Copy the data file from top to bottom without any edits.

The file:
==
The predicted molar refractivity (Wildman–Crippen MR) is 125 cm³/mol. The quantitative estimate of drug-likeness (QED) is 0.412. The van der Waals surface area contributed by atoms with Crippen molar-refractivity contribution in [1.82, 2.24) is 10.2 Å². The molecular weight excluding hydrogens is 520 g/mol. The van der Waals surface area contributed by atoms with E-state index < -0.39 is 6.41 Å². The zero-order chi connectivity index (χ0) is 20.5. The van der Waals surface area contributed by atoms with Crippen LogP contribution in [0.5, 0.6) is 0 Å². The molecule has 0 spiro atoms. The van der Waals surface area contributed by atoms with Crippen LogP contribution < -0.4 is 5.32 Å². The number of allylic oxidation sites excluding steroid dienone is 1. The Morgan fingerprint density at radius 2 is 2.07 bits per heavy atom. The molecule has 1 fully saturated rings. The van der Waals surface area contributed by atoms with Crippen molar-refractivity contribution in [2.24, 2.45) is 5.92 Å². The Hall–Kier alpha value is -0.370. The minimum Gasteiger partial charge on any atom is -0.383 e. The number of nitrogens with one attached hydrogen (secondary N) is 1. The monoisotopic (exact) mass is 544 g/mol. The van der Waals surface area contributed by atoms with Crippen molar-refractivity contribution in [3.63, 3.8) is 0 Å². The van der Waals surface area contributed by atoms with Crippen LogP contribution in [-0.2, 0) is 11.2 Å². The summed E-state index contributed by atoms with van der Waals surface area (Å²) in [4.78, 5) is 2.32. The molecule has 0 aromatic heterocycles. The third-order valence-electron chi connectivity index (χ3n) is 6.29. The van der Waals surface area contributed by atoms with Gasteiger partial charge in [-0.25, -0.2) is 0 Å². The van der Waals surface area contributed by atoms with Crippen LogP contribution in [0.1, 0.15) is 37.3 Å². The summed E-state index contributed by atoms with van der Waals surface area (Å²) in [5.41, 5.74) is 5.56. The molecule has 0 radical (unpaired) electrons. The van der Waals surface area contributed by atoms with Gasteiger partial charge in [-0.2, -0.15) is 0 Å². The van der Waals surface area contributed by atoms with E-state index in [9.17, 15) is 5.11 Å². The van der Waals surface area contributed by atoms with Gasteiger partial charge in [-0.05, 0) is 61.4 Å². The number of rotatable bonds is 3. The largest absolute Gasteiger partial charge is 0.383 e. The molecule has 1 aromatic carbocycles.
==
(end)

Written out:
The predicted molar refractivity (Wildman–Crippen MR) is 125 cm³/mol. The quantitative estimate of drug-likeness (QED) is 0.412. The van der Waals surface area contributed by atoms with Crippen molar-refractivity contribution in [1.82, 2.24) is 10.2 Å². The molecular weight excluding hydrogens is 520 g/mol. The van der Waals surface area contributed by atoms with E-state index < -0.39 is 6.41 Å². The zero-order chi connectivity index (χ0) is 20.5. The van der Waals surface area contributed by atoms with Crippen LogP contribution in [0.5, 0.6) is 0 Å². The molecule has 0 spiro atoms. The van der Waals surface area contributed by atoms with Crippen LogP contribution < -0.4 is 5.32 Å². The number of allylic oxidation sites excluding steroid dienone is 1. The Morgan fingerprint density at radius 2 is 2.07 bits per heavy atom. The molecule has 1 fully saturated rings. The van der Waals surface area contributed by atoms with Crippen molar-refractivity contribution in [2.24, 2.45) is 5.92 Å². The Hall–Kier alpha value is -0.370. The minimum Gasteiger partial charge on any atom is -0.383 e. The number of nitrogens with one attached hydrogen (secondary N) is 1. The monoisotopic (exact) mass is 544 g/mol. The van der Waals surface area contributed by atoms with Crippen molar-refractivity contribution in [3.63, 3.8) is 0 Å². The van der Waals surface area contributed by atoms with Crippen LogP contribution in [-0.2, 0) is 11.2 Å². The summed E-state index contributed by atoms with van der Waals surface area (Å²) in [4.78, 5) is 2.32. The molecule has 0 aromatic heterocycles. The third-order valence-electron chi connectivity index (χ3n) is 6.29. The van der Waals surface area contributed by atoms with Gasteiger partial charge in [-0.25, -0.2) is 0 Å². The van der Waals surface area contributed by atoms with Crippen LogP contribution in [0.1, 0.15) is 37.3 Å². The summed E-state index contributed by atoms with van der Waals surface area (Å²) in [5.41, 5.74) is 5.56. The molecule has 0 radical (unpaired) electrons. The van der Waals surface area contributed by atoms with Gasteiger partial charge in [-0.2, -0.15) is 0 Å². The van der Waals surface area contributed by atoms with E-state index in [9.17, 15) is 5.11 Å². The van der Waals surface area contributed by atoms with Gasteiger partial charge in [-0.05, 0) is 61.4 Å². The number of rotatable bonds is 3. The largest absolute Gasteiger partial charge is 0.383 e. The molecule has 1 aromatic carbocycles.